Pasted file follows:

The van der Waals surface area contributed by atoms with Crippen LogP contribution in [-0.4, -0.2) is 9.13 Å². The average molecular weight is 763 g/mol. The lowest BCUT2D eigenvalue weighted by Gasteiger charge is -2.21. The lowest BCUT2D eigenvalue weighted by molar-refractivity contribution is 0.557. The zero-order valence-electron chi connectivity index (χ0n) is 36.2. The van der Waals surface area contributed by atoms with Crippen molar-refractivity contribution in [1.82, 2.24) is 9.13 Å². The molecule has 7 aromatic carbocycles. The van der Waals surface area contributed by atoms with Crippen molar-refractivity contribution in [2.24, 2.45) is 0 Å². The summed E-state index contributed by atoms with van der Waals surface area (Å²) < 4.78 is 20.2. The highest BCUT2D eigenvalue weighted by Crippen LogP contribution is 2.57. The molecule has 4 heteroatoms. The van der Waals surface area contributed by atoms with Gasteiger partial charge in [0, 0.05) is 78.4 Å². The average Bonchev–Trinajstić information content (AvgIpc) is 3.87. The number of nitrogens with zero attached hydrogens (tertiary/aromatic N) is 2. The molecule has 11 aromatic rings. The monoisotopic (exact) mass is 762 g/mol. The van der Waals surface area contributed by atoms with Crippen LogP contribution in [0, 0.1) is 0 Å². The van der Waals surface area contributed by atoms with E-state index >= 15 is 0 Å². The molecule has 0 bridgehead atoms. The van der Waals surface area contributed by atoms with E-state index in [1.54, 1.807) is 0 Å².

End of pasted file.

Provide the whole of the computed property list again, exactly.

The van der Waals surface area contributed by atoms with Crippen LogP contribution in [-0.4, -0.2) is 9.13 Å². The average molecular weight is 763 g/mol. The lowest BCUT2D eigenvalue weighted by Gasteiger charge is -2.21. The lowest BCUT2D eigenvalue weighted by molar-refractivity contribution is 0.557. The zero-order valence-electron chi connectivity index (χ0n) is 36.2. The van der Waals surface area contributed by atoms with Crippen molar-refractivity contribution in [1.82, 2.24) is 9.13 Å². The molecule has 7 aromatic carbocycles. The van der Waals surface area contributed by atoms with Crippen molar-refractivity contribution in [2.24, 2.45) is 0 Å². The summed E-state index contributed by atoms with van der Waals surface area (Å²) < 4.78 is 20.2. The highest BCUT2D eigenvalue weighted by Crippen LogP contribution is 2.57. The molecule has 4 heteroatoms. The van der Waals surface area contributed by atoms with Gasteiger partial charge in [0, 0.05) is 78.4 Å². The average Bonchev–Trinajstić information content (AvgIpc) is 3.87. The number of nitrogens with zero attached hydrogens (tertiary/aromatic N) is 2. The molecule has 11 aromatic rings. The monoisotopic (exact) mass is 762 g/mol. The van der Waals surface area contributed by atoms with Crippen LogP contribution in [0, 0.1) is 0 Å². The van der Waals surface area contributed by atoms with E-state index >= 15 is 0 Å². The molecule has 0 bridgehead atoms. The van der Waals surface area contributed by atoms with E-state index in [1.54, 1.807) is 0 Å².